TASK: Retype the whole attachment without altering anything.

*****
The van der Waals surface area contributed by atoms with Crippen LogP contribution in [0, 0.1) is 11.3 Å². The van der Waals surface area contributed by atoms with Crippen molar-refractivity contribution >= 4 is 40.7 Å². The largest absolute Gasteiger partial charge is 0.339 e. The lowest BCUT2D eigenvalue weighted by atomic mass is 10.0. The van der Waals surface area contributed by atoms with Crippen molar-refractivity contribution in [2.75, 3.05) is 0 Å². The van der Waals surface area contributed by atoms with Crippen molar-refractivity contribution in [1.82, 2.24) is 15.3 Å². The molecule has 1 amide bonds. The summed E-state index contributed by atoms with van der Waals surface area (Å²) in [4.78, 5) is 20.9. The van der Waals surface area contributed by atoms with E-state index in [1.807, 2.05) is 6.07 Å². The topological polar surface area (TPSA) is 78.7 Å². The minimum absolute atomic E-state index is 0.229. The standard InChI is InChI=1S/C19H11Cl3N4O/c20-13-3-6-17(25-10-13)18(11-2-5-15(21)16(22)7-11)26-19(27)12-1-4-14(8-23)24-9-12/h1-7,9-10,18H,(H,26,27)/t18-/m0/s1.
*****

The van der Waals surface area contributed by atoms with Crippen LogP contribution in [0, 0.1) is 11.3 Å². The van der Waals surface area contributed by atoms with Crippen molar-refractivity contribution >= 4 is 40.7 Å². The largest absolute Gasteiger partial charge is 0.339 e. The lowest BCUT2D eigenvalue weighted by atomic mass is 10.0. The van der Waals surface area contributed by atoms with Crippen molar-refractivity contribution in [2.75, 3.05) is 0 Å². The van der Waals surface area contributed by atoms with Crippen molar-refractivity contribution in [1.82, 2.24) is 15.3 Å². The molecule has 1 amide bonds. The summed E-state index contributed by atoms with van der Waals surface area (Å²) in [4.78, 5) is 20.9. The van der Waals surface area contributed by atoms with E-state index in [1.807, 2.05) is 6.07 Å². The topological polar surface area (TPSA) is 78.7 Å². The minimum absolute atomic E-state index is 0.229. The standard InChI is InChI=1S/C19H11Cl3N4O/c20-13-3-6-17(25-10-13)18(11-2-5-15(21)16(22)7-11)26-19(27)12-1-4-14(8-23)24-9-12/h1-7,9-10,18H,(H,26,27)/t18-/m0/s1.